Well, not quite first impressions. I drove over once for a quick look around a couple of years ago while camping at Keowee-Toxaway State Park. That impression was favorable, and I recall putting Table Rock on the “must-visit” list. It’s taken this long to get here! South Carolina’s full of “must-visit” places. In fact, that list got too long to be useful, so I’ve abandoned it.
The drive up exceeded expectations. Routes 56, 9, 156, and Highway 11 all are worth a trip just for the drive. The scenery along the way is quite different from other parts of the State. Well, the commercially planted pine forests are about the same. But the farms on either side of the road are quite different. I was tempted a number of times to stop to ask questions and take photos. But drove on, fearing I might be misunderstood.
I arrived at just 2:00 p.m., and drove to the West Road Gate. The Park was surprisingly busy. Several cars were ahead of me, checking in with the volunteer attendant at the gate. He told me the swimming area was the main attraction. No wonder. Hot as the dickens out. Even at this altitude.
The road to the White Oak campground loop and campsite # 97 passes right by the swimming area. It was packed then! Its main parking lot was full, and the swimming area itself was cheek-to-jowl crowded. With both adults and children. Lots of the sort of noise one likes to hear coming from such facilities.
Here’s a short video featuring the swimming area taken later. Can’t usually include people in these photos or videos, so they have to be done later or earlier than the rush.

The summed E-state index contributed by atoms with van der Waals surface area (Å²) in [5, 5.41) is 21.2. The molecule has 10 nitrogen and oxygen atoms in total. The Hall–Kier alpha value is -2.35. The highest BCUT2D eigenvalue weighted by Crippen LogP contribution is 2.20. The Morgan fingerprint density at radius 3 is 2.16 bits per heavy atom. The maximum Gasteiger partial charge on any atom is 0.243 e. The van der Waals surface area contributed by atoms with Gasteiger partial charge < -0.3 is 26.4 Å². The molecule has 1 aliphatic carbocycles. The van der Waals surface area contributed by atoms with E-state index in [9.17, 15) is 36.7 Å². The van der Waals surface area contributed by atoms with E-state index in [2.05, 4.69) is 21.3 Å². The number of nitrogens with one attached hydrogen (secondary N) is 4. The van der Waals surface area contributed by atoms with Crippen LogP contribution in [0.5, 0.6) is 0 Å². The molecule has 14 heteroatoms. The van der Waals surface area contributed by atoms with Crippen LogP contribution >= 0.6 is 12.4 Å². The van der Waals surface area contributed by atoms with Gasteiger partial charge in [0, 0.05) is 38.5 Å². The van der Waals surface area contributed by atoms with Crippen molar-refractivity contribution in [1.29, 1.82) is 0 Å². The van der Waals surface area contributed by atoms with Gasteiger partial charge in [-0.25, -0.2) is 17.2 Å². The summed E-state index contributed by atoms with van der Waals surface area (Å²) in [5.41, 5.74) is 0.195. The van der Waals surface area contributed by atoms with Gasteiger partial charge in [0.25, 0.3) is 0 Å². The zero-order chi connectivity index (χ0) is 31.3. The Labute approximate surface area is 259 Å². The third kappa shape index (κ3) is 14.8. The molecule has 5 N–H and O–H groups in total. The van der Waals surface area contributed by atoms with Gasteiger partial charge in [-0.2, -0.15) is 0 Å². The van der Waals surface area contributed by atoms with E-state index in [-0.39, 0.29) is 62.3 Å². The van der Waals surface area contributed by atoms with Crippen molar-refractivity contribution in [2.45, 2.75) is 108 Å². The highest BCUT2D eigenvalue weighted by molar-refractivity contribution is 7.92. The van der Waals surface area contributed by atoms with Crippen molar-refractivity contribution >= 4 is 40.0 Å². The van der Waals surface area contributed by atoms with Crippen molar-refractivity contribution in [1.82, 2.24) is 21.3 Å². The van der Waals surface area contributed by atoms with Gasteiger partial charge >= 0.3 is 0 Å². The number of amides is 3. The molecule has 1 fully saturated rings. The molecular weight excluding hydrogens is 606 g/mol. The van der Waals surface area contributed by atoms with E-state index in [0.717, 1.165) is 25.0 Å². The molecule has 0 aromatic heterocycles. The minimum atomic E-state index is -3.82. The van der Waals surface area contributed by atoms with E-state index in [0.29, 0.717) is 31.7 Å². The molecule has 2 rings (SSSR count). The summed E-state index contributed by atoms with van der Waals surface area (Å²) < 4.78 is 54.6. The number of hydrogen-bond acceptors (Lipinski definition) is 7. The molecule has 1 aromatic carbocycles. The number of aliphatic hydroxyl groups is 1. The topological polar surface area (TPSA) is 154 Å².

Table Rock maintains two campground loops. You’ll pass the entrance to the first on your left as you drive in from the West Road Gate. That’s also the location of the Camp Store here. I had a look at that loop later on. Quite a few of its sites were occupied. Must be the more popular of the two.
Here’s a short video that shows Campsite # 97 and its surroundings.
If you really would prefer to be camping at one of those antiseptic “full service” commercial campgrounds, with restaurants, miniature golf, and a go-kart track, this isn’t the loop for you. Either camp in Table Rock’s A section, near one of the recently renovated bath houses. Or, wait until the Park’s budget allows the on-going renovation program to complete this area and its bath house.
If, however, you value the opportunity to camp quite comfortably as close to nature as you can get, with very few distractions, then you’ll be delighted with the White Oak Campground. Those of you pulling trailers will be pleased with the large number of pull-through sites here. And with the surrounding scenery.
That’s all I have time for now. Stay tuned, though. Next we’ll learn more about the Park and its development from Park Manager Mr. Poll Knowland.